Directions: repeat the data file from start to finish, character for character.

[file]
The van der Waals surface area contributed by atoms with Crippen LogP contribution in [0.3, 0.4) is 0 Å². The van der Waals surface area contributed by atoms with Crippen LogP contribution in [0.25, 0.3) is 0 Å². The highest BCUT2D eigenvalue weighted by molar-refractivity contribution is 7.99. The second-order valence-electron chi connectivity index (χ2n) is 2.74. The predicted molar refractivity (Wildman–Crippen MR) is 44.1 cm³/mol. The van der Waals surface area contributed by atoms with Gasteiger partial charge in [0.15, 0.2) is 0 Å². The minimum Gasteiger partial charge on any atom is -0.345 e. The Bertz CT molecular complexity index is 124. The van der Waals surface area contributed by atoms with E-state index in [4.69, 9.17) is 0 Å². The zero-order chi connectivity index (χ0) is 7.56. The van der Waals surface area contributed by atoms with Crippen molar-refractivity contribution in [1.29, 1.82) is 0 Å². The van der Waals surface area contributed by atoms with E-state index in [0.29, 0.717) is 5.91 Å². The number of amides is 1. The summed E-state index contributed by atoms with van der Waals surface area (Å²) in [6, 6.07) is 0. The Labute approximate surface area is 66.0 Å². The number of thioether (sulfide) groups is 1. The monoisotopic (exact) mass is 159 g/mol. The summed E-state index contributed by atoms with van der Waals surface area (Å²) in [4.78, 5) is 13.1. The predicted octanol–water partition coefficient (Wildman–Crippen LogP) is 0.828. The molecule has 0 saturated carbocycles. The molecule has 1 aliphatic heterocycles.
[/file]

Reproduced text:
The van der Waals surface area contributed by atoms with Crippen LogP contribution in [0.3, 0.4) is 0 Å². The van der Waals surface area contributed by atoms with Crippen LogP contribution in [0.25, 0.3) is 0 Å². The highest BCUT2D eigenvalue weighted by molar-refractivity contribution is 7.99. The second-order valence-electron chi connectivity index (χ2n) is 2.74. The predicted molar refractivity (Wildman–Crippen MR) is 44.1 cm³/mol. The van der Waals surface area contributed by atoms with Gasteiger partial charge in [0.15, 0.2) is 0 Å². The minimum Gasteiger partial charge on any atom is -0.345 e. The Bertz CT molecular complexity index is 124. The van der Waals surface area contributed by atoms with E-state index in [4.69, 9.17) is 0 Å². The zero-order chi connectivity index (χ0) is 7.56. The van der Waals surface area contributed by atoms with Crippen molar-refractivity contribution in [1.29, 1.82) is 0 Å². The van der Waals surface area contributed by atoms with E-state index in [0.29, 0.717) is 5.91 Å². The number of amides is 1. The summed E-state index contributed by atoms with van der Waals surface area (Å²) in [6, 6.07) is 0. The Labute approximate surface area is 66.0 Å². The number of thioether (sulfide) groups is 1. The monoisotopic (exact) mass is 159 g/mol. The summed E-state index contributed by atoms with van der Waals surface area (Å²) in [4.78, 5) is 13.1. The predicted octanol–water partition coefficient (Wildman–Crippen LogP) is 0.828. The molecule has 0 saturated carbocycles. The molecule has 1 aliphatic heterocycles.